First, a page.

One of the reasons financial literacy is so abysmally low among Americans is simply the fact that the subject itself is somewhat of a taboo.
Parents hide their financial woes from children to protect them. Spouses hide their financial mistakes to save face in front of their partners. And children grow up thinking money is a dirty word.
It’s a vicious cycle, and the latest COUNTRY Financial Security Index® survey shows just how far consumers will go to get around opening up about their finances.
More than 60% of Americans said they’d rather divulge their weight rather than talk about the state of their wallet. Not surprisingly, men turned out to be more self conscious about money than their pants size. Nearly 70% of the fellows said they’d rather fess up about their weight, compared to just 58% of women.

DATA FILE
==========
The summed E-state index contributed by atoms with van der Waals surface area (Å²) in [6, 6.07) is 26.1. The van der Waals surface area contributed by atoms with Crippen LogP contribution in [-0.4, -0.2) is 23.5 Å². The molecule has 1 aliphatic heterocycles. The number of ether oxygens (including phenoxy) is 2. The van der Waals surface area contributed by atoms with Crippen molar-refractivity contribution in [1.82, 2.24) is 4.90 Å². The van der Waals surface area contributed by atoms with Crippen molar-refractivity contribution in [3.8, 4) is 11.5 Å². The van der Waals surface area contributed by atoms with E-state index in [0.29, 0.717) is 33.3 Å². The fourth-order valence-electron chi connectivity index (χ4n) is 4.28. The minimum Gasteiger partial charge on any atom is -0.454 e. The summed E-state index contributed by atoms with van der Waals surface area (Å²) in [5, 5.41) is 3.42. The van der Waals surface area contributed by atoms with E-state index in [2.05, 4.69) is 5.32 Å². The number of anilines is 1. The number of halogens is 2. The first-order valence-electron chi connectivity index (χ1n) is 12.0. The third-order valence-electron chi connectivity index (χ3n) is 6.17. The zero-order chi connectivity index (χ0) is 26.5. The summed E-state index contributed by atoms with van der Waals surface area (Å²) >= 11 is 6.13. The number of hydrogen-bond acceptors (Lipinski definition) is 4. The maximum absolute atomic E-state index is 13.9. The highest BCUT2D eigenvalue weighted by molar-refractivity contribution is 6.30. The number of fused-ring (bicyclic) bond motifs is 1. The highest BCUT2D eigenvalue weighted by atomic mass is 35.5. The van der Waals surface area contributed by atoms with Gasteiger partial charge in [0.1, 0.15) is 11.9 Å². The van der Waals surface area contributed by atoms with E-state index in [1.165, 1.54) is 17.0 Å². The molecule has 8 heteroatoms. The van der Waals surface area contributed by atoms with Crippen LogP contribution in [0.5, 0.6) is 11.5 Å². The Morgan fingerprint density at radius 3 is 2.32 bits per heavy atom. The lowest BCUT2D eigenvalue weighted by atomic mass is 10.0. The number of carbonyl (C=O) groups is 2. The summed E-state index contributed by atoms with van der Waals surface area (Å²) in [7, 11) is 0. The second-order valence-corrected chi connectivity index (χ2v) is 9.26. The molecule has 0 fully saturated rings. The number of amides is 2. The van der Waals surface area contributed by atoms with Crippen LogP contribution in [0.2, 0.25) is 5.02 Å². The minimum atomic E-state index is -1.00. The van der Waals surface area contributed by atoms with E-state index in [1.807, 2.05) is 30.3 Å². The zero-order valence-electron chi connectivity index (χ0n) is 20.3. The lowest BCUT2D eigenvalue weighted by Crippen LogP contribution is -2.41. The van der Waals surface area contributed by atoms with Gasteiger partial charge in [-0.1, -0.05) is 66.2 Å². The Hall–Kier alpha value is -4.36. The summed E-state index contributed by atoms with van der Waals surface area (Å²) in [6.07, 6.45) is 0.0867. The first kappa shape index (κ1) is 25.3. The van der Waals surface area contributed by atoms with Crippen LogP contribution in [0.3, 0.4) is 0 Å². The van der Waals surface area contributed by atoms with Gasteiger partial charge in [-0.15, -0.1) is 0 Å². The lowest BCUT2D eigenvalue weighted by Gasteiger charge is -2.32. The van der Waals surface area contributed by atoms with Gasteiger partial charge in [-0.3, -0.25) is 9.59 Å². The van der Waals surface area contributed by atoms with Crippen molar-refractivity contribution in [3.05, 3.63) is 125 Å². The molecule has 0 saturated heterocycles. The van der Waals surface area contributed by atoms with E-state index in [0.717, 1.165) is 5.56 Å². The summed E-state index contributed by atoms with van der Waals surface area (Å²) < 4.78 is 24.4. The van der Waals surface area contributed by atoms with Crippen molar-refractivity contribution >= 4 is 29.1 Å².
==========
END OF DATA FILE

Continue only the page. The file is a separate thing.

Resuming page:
But there’s more to the picture. Men are more apt to lie about their finances in general –– 22% said they’ve lied about their money, versus 18% of women.
“It’s part of our culture to be tight-lipped about our finances. While Americans may be treating their money like a secret, they’re still focused on saving,” said Joe Buhrmann, manager of financial security support at COUNTRY Financial. “Being honest with yourself about your finances is what’s important.”
The takeaway: It’s high time Americans did away with the stigma that surrounds personal finance. It’s one thing to keep your salary private from coworkers, but the simple act of sharing a money problem or even a bad bout with a debt collector with a friend or family member could help everyone feel a little less lonely –– and hopefully give them the courage to ask for help.
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